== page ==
Also, provided is a process for continuously extruding a fiber reinforced thermoplastic lineal profile structure of the type having a predetermined cross sectional profile extending in the longitudinal direction. The process comprises feeding a melted thermoplastic material into a die having an inlet for receiving melted thermoplastic material and an outlet having a shape corresponding to said desired cross sectional profile. The outlet is positioned downstream of the inlet whereby a stream of melted thermoplastic resin under pressure flows from said inlet to said outlet. A plurality of fiber bundles are introduced into the stream at predetermined spaced apart radial positions for providing fiber reinforcement to the lineal profile at spaced apart locations. The bundles of fiber reinforcement extends in the longitudinal direction at predetermined locations in the profile.
FIG. 1 is a cross section of a lineally extruded body.
FIG. 2 is a schematic illustration of in cross section of an extrusion machine that may be apparatus that may be utilized to produce the linear extruded article shown in cross section in FIG. 1.
FIG. 3 is a partial cross-sectional view of the fiber positioning member shown in FIG. 1.
FIG. 4 is a side elevational view of the fiber positioning member shown in FIG. 3.
Lineal extruded articles have a variety of cross sectional shapes depending on the use. FIG. 1 shows the cross section of lineal extruded structure having centrally extending wall portion 11 and depending wall portions 13 and 15 in the form of perpendicularly extending flanges. The lineal profile illustrated includes at least one wall portions intersecting to form a cross sectional profile having corner portions 17 and end portions 19. It is contemplated that the cross-section can comprise curved sections. The lineal structure is desirably utilized as a frame for an opening in a building. Channel type structures may be utilized to hold stationary or moveable panels, as for example, a window pane or door.
The thermoplastic materials that can be employed in profile structure should be suitable for the geographical region in which the profile, when converted into a building product, would be used or depending upon the building code for the region. Preferably, the thermoplastic materials are high temperature thermoplastics such as acrylonitrile-butadiene-styrene (ABS), polycarbonate, polycarbonate/ABS blend, a co-polycarbonate-polyester, acrylic-styrene-acrylonitrile (ASA), acrylonitrile-(ethylene-propylene diamine modified)-styrene (AES), polyalkylene terephthalate such as polybutylene terephthalate (PBT) or polyethylene terephthalate (PET) or blends thereof, blends of polyphenylene ether/polyamide (NORYL GTX Registered TM from General Electric Company), blends of polycarbonate/polybutylene terephthalate and impact modifier (XENOY Registered TM resin from General Electric Company), blends of polycarbonate/PBT/PET, etc., or blends thereof with other additives such as fillers, impact modifiers, pigments, stabilizer, reinforcing agents, etc. It is contemplated that PVC can also be use.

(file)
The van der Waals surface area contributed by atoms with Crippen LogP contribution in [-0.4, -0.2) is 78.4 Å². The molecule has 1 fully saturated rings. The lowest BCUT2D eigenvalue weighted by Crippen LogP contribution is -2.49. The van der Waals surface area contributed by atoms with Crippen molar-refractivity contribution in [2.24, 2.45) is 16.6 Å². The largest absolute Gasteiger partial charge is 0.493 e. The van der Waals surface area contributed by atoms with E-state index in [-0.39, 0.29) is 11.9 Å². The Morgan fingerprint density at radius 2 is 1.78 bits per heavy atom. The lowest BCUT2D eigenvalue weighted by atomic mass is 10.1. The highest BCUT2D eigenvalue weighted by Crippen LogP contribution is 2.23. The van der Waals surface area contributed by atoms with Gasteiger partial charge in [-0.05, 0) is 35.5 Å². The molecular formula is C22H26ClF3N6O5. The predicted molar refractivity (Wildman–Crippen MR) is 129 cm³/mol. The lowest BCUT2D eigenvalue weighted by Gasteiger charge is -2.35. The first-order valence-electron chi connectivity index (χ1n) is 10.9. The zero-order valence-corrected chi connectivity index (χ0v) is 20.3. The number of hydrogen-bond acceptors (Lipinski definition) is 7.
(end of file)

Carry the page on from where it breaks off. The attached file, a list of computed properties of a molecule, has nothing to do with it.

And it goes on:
Preferably materials are the crystalline polymers having a low melt viscosity. With polymers of low melt viscosity, the fibers may be used to support the polymer melt which may otherwise not have sufficient melt strength for profile extrusion. Polyamides and polyesters are preferred. The polyamides useful in the present invention are well-known in the art Specific examples of polyamides are polyamide-6, polyamide-6,6, polyamide-11, polyamide-12, polyamide-6,3, polyamide-6,4, polyamide-6,10 and polyamide-6,12, as well as polyamides prepared from terephthalic acid and/or isophthalic acid and trimethylhexamethylenediamine; from adipic acid and m-xylylenediamines; from adipic acid, azelaic acid 2,2-bis-(p-aminocyclohexyl) propane, and from terephthalic acid and 4,4'-diaminodicyclohexylmethane. Mixtures and/or copolymers of two or more of the foregoing polyamides or prepolymers thereof, respectively, are also within the scope of the present invention.
Suitable polyester components include crystalline polyesters such as polyesters derived from an aliphatic or cycloaliphatic diol, or mixtures thereof, containing from 2 to about 10 carbon atoms and at least one aromatic dicarboxylic acid. Preferred polyesters are derived from an aliphatic diol and an aromatic dicarboxylic acid having repeating units of the following general formula: ##STR1##
wherein n is an integer of from 2 to 6. R is a C6 -C20 aryl radical comprising a decarboxylated residue derived from an aromatic dicarboxylic acid.
The structure includes a plurality of continuous discrete twisted fiber bundles 21 extending longitudinally substantially along the entire length of the structure along a longitudinal axis. The fibers 21 are positioned adjacent to and interior to at least one of the corner portions 17 or the end portions 19. The respective fiber bundles 21 are positioned for enhancing the longitudinal rigidity of the profile. Preferable a plurality of fiber bundles 21 are positioned at spaced apart locations, for instance at corner or end locations so that torsional stress as well as bending stresses are resisted. As the structure is subjected to an exterior force, a bending movement tends to elongate the imbedded fiber. Fiber elongation is resisted by tension on the fiber thereby enhancing the strength of the structure.